It is well known that an applied magnetic field to a superconducting material produces a diamagnetic response due to the induced screening currents.

Neutrons used as a probe for magnetism and crystal structure interact with nuclear spins as well as unpaired electron spins in orbitals. Would they "see" the effect of the screening current if a magnetic field is applied? More generally, do they not interact with the Cooper pairs since they are by definition closely paired electrons, with total spin 0?

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    $\begingroup$ A deleted answer recommended this publication. $\endgroup$
    – rob
    Aug 15, 2016 at 19:21
  • $\begingroup$ This paper is very useful for my research, thankyou (and whoever originally posted it) so much! $\endgroup$ Aug 16, 2016 at 11:50
  • $\begingroup$ Can you explain 'neutrons interact with unpaired electron spins in orbitals'? If I understood this sentence, I may have a answer... $\endgroup$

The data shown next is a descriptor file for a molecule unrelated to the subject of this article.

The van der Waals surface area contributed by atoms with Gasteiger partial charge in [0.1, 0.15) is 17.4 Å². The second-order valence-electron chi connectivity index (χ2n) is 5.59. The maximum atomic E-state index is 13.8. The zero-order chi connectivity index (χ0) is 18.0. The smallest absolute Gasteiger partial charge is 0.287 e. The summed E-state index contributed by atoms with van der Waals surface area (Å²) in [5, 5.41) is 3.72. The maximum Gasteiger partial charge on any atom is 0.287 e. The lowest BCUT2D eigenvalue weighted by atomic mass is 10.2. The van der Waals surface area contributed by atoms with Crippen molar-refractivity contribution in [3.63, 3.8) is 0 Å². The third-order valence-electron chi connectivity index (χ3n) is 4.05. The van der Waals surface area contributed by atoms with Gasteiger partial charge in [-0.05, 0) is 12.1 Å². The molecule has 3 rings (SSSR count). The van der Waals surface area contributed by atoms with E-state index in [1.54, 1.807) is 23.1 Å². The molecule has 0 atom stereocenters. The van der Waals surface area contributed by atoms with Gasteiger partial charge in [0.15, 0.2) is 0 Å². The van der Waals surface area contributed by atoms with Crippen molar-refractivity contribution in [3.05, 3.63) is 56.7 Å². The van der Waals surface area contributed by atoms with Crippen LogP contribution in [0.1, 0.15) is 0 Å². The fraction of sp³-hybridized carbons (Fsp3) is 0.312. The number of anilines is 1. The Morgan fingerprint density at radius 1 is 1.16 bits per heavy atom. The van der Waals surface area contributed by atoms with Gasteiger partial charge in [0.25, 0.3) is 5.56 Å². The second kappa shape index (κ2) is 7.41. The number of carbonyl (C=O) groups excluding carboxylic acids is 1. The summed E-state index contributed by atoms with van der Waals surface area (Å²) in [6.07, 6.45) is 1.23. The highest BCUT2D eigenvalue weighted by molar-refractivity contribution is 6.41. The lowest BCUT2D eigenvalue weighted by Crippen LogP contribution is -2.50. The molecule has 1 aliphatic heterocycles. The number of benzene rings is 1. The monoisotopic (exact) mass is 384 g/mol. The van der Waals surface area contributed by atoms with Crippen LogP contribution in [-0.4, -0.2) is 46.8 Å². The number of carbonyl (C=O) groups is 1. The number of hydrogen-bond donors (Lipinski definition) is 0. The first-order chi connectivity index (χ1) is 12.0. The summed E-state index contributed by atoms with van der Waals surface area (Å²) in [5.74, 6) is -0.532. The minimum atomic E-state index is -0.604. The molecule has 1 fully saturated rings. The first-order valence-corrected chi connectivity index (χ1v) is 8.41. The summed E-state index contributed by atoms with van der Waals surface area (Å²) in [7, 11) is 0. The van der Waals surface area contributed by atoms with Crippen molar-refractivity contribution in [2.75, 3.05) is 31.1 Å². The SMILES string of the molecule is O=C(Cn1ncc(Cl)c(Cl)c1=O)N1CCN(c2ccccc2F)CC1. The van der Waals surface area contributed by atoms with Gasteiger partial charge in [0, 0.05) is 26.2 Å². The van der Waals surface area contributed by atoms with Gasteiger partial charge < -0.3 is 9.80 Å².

– jaromrax
    Mar 16, 2017 at 15:23

1 Answer 1


Yes - please see https://kops.uni-konstanz.de/bitstream/handle/123456789/5359/322_physicaB_1998.pdf .

Polarized neutron reflectometry was used for the direct measurement of the magnetic-field penetration depth in a high-temperature (HT,) superconducting film. Two scattering geometries were used. The deduced neutron scattering length density profile gave an exact picture of the composition of the film. The fit to the spin-asymmetry yielded a magnetic-penetration depth of 1400 2 100 A at a temperature of T = 4.8 K along the c-axis oriented perpendicular to the film surface. The model included an intrinsic exponential decay of the penetration depth. For the first time the spin-asymmetry was determined with high resolution over an extended Q-range for a HT,-film. Nb-films were investigated as reference.


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